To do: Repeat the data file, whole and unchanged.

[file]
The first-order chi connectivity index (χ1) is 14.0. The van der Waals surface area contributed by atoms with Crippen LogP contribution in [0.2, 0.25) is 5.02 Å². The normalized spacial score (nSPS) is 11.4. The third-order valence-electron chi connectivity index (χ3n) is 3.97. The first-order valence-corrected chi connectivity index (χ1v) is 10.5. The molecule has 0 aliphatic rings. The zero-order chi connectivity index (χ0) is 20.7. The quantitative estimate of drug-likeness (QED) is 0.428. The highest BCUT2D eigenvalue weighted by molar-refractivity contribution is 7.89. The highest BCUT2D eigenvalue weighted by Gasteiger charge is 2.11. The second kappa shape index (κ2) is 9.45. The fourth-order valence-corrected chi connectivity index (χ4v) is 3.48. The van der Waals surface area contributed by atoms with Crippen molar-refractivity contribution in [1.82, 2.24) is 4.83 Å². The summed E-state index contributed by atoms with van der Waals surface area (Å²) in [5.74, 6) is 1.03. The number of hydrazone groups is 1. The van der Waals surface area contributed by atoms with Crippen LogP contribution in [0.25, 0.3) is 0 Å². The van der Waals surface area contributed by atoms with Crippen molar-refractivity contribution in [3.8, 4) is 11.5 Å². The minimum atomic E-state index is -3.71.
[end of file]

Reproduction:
The first-order chi connectivity index (χ1) is 14.0. The van der Waals surface area contributed by atoms with Crippen LogP contribution in [0.2, 0.25) is 5.02 Å². The normalized spacial score (nSPS) is 11.4. The third-order valence-electron chi connectivity index (χ3n) is 3.97. The first-order valence-corrected chi connectivity index (χ1v) is 10.5. The molecule has 0 aliphatic rings. The zero-order chi connectivity index (χ0) is 20.7. The quantitative estimate of drug-likeness (QED) is 0.428. The highest BCUT2D eigenvalue weighted by molar-refractivity contribution is 7.89. The highest BCUT2D eigenvalue weighted by Gasteiger charge is 2.11. The second kappa shape index (κ2) is 9.45. The fourth-order valence-corrected chi connectivity index (χ4v) is 3.48. The van der Waals surface area contributed by atoms with Crippen molar-refractivity contribution in [1.82, 2.24) is 4.83 Å². The summed E-state index contributed by atoms with van der Waals surface area (Å²) in [5.74, 6) is 1.03. The number of hydrazone groups is 1. The van der Waals surface area contributed by atoms with Crippen LogP contribution in [0.25, 0.3) is 0 Å². The van der Waals surface area contributed by atoms with Crippen molar-refractivity contribution in [3.8, 4) is 11.5 Å². The minimum atomic E-state index is -3.71.